Twentieth-century photos of some of those beaches show subway-car crowds, and generally suggest a golden age of beachgoing from the 1920s to the 1960s. My memories from the years around the end of World War II are of great stretches of sandy shore—“great” to a child being a very flexible measure—with no room for a single additional blanket. Where did all these people come from? Surrounded, minimized, overlooked, I learned on a New York City beach—probably on a Sunday—that I was not the center of the universe after all.
The beach was a schoolroom before I knew what a schoolroom was. There I learned socialization (“Why don’t you go and play with that little boy over there?”), and skills that would come in handy in later life (“Why are you crying?” “He said he doesn’t want to be my friend anymore. So I smashed his truck.”)
I learned independence. I would go alone with pail and shovel to the water’s edge, where the sand was wettest and pocked with small, scaly creatures. I was perhaps 50 feet from my parents, having sworn to them to go no farther and having marked the location of their umbrella by color and angle and position along the line of lampposts on the boardwalk in the distance. I would dig for 10 minutes, though bored after two, then decide to return to home base. But uh-oh, the landscape had shifted. Someone had moved the umbrellas, or maybe the boardwalk, because nothing was where it had been. Then a mother more caring than my own, who should never have let me go in the first place, would read the message on my alternately pinched and tremulous face: “Are you lost?” And riding some maternal broadcast frequency, the surrogate mother would home in on my own.
And I learned shame. Near the end of the day, like others of my age up and down the beach, I heard a variant of the same threat: “You’re not sitting in the car in those wet trunks. Do you want a rash?” So we were ordered to stand on blankets and hold towels round our waists. Our trunks were yanked down, we were patted to aridity with the towels, and clean underwear was yanked up. Never soon enough. But sometimes a kid would wriggle free of a parent during the drying phase and dance, jump, hop, and yell—naked! “That’s stupid,” I would think, taking refuge in the catchall critical adjective that for a five-year-old expresses, inter alia, confusion, disgust, exasperation, and dismay. I was just too young to recognize a future celebrity in the making.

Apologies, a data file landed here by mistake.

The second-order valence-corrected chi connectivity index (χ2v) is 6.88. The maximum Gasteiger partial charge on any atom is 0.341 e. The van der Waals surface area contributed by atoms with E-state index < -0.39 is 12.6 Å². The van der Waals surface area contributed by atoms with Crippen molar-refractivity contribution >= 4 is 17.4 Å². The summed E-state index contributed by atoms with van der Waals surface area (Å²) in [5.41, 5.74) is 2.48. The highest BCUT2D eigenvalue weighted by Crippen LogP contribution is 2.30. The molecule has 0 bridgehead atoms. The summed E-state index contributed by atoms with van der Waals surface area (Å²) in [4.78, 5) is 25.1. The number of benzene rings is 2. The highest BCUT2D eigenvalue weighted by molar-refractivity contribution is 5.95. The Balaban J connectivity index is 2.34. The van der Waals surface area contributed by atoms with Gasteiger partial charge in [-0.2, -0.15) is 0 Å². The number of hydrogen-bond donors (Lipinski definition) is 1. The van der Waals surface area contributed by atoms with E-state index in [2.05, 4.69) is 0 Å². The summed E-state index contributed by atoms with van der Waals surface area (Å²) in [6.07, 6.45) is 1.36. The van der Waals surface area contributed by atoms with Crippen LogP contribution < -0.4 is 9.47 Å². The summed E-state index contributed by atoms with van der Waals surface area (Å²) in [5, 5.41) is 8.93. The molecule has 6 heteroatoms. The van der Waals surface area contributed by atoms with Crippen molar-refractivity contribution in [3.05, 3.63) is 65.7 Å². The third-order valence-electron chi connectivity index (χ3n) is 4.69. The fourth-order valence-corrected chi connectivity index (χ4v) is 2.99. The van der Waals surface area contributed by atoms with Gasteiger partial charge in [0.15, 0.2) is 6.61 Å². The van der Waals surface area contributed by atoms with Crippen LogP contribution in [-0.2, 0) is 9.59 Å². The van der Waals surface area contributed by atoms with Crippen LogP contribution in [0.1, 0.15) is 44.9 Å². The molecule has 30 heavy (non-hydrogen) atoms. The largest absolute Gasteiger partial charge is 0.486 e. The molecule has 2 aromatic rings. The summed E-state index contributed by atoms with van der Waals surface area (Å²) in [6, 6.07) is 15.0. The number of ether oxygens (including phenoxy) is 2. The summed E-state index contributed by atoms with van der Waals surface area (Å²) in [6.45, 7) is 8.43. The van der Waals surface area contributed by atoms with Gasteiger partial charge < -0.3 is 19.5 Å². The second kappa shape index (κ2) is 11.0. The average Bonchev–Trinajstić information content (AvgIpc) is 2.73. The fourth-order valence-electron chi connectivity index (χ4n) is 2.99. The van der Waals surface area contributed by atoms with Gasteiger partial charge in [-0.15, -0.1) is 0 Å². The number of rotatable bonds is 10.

A dozen or so years later, I began to visit a beach that had been carved from several hundred feet of woods on a shore of Lake Champlain in upstate New York, not far from the Canadian border. The beach was on the property of a former resort hotel, and an old brochure boasted that the exceptionally fine white sand had been brought from Florida. It was “singing sand,” said the brochure, and if you put your ear to a small mound as it settled and ran, you would hear its song. Thanks to the brochure’s encouragement, many swore that they did, though no two ever described the same sweet susurrus.
A white wooden boardwalk and row of cabanas had once run the length of the beach, on either side of a central, pennant-flying picnic pavilion. But by the time I knew the beach, the boardwalk and cabanas were no longer maintained, and, year by year, the one-two punch of glacial northern winters and surprisingly full-bore summers had taken a toll on the wooden structures and felled another section. The huge lake lapping the beach froze solid each winter, to a depth that allowed cars to be driven on portions of its steely-smooth surface in the perfect gray stillness before snow.
That snow inevitably covered the beach as well, and come spring, when the snow left, more of the virtuosic sand had left too, or had had its purity diminished by a new admixture of ordinary dirt. The sand went a little more offkey; left ungroomed, it would eventually go mute. Lying on that anomalous swath of shore late one spring, reading T. S. Eliot for a term paper (in those days the poet was at the height of his regard), I came to the passage that promises to show a reader fear in a handful of dust. Such is the risk in sunlit reverie that I wondered what the poet would have made of a handful of our singing sand. Would it have sung to him? Would he have walked on it with his trousers rolled? Would those vocal granules, displaced from their natural home, have told him that by no means is our end always in our beginning?